Yelp, the site that lets users review everything from diners to dentists, surged as much as 73% in its first day of trading after selling shares for more than planned in an initial public offering.
The stock climbed 63% at 9:47 a.m. Eastern time, to $24.41, after advancing to $26 earlier. The San Francisco-based company raised $107.3 million in the IPO, pricing the shares at $15 each, according to a statement yesterday. The company earlier offered them for $12 to $14.
Yelp competes for local advertising, its largest source of revenue, against larger rivals Google and Facebook. The company, led by CEO Jeremy Stoppelman, planned to start hiring an international sales force this year to begin offering ads in overseas markets, according to a regulatory filing.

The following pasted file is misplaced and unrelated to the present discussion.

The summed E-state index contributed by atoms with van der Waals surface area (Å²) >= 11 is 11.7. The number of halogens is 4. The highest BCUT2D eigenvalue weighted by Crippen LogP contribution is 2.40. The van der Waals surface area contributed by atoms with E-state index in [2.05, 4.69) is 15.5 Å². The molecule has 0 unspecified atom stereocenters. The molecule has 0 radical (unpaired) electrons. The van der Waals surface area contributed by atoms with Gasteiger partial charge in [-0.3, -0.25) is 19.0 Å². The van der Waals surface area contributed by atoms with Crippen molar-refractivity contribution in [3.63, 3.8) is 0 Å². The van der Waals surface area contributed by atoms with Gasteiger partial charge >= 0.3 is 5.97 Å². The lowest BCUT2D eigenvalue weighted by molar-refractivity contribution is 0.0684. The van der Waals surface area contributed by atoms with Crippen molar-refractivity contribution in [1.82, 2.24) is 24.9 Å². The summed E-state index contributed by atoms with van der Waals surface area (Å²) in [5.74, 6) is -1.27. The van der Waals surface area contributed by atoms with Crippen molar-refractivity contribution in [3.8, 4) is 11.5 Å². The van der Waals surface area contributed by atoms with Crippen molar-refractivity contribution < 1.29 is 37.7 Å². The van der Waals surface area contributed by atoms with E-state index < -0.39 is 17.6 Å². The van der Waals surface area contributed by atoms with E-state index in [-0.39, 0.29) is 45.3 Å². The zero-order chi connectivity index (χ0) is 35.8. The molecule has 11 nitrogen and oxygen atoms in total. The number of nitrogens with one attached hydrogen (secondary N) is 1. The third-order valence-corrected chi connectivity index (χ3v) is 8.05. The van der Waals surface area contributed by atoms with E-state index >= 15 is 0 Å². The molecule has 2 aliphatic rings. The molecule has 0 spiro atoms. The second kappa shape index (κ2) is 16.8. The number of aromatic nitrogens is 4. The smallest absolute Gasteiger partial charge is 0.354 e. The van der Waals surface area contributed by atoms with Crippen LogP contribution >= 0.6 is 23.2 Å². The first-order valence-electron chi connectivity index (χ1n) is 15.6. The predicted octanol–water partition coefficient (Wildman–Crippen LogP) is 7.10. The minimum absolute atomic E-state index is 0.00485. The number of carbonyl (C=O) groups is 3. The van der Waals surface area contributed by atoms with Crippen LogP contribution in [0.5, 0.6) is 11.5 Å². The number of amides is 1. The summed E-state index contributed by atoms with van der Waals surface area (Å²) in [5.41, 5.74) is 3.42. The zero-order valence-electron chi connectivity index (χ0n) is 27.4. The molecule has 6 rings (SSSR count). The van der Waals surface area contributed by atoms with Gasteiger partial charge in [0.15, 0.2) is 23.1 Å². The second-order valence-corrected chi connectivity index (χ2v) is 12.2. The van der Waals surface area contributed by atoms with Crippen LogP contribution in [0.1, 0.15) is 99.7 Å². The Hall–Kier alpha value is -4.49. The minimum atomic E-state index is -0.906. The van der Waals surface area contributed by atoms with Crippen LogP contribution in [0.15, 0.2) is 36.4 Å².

"There was a vacuum," said Francis Gaskins, president of IPODesktop.com in Marina del Rey, Calif. "They went in and established themselves, but now there's a lot more competition."
Revenue rose 74% last year, to $83.3 million, with local ads accounting for 70% of that and brand advertising making up most of the rest. The company hasn't posted a profit since at least 2007, according to the prospectus. The proceeds will go toward general-corporate purposes and expansion of Yelp's financial flexibility, according to the filing.--Bloomberg